EVs significantly outperform traditional, internal combustion engine vehicles when it comes to limiting emissions that exacerbate climate change. For example, the Tesla Model 3, which is available via the EV subscription service Autonomy, emits less than half the carbon dioxide emissions per mile of a midsized combustion engine vehicle.
Many have wondered just how green EVs are. After all, they run on electricity, which is sourced from power plants that use a combination of renewable energy sources and fossil fuels. Plus, only about 5% of lithium-ion batteries, which power many EVs, are recycled, while the more commonly used lead-acid batteries are recycled at a rate of 99%.
But analyses have found that, even though EVs largely involve some emissions given their connections to partially coal-powered power plants, driving an EV produces fewer emissions than internal combustion engine cars in 95% of the world. The figure is even better in places where grids rely mostly on renewable energy sources instead of fossil fuels. And with the U.S. and other countries rapidly transitioning to renewable energy, driving an EV will only get greener in the years to come.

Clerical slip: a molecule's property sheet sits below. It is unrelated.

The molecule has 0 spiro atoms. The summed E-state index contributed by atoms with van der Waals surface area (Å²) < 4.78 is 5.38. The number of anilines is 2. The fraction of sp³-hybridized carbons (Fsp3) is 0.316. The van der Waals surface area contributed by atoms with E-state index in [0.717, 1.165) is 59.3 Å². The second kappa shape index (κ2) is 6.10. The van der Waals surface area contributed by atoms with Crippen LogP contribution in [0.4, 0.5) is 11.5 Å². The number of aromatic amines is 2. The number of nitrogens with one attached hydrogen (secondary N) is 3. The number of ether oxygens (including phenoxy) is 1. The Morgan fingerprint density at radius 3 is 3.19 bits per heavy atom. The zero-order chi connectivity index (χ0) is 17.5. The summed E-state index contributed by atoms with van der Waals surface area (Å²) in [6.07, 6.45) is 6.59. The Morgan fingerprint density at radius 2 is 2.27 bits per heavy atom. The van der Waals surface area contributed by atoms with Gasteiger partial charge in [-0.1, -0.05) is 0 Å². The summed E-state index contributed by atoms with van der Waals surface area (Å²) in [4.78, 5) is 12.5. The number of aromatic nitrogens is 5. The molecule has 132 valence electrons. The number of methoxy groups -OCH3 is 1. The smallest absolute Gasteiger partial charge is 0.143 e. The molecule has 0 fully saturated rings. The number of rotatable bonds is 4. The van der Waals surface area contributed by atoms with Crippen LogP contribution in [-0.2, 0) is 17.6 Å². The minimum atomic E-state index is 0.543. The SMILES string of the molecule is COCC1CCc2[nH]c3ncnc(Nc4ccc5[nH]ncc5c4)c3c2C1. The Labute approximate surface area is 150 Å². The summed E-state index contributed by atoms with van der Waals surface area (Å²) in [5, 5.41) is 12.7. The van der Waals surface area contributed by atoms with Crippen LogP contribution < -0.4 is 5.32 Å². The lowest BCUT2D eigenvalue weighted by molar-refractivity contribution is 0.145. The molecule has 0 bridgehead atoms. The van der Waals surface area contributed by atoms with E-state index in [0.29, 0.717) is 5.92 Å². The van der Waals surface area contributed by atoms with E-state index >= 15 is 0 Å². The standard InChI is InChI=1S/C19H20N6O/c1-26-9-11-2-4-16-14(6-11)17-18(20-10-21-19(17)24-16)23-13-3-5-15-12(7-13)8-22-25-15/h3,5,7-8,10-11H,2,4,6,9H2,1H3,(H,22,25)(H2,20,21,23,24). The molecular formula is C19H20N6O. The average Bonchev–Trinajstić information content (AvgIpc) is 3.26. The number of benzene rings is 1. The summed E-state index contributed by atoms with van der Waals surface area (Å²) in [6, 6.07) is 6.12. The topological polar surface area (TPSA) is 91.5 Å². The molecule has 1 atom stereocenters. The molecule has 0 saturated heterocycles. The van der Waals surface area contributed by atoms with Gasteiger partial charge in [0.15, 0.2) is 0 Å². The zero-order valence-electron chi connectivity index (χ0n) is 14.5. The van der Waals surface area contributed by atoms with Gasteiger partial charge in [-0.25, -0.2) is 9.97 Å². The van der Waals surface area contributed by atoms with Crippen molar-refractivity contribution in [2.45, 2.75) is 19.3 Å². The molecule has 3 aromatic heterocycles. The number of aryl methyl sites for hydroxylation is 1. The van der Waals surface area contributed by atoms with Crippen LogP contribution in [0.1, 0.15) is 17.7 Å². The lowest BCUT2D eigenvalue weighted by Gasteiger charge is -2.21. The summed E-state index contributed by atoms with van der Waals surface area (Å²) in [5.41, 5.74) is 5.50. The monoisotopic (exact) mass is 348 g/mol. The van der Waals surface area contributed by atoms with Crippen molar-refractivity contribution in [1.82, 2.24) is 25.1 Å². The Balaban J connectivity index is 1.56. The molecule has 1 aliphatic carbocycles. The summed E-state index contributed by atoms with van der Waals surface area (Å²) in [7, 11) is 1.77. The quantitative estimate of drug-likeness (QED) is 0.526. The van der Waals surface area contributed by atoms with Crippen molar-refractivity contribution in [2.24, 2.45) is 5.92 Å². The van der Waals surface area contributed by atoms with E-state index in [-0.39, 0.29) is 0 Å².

As for batteries, Tesla recycles 100% of its scrapped lithium-ion batteries, most of which come from the R&D process, not customer use, according to the company’s 2020 Impact Report. Relatively few batteries come back from customers because Tesla has optimized its vehicles so that batteries last longer — a strategy the company calls the “most sustainable option” when it comes to limiting the environmental impact of battery use. And as for batteries that do come back? One hundred percent of them are remanufactured or recycled.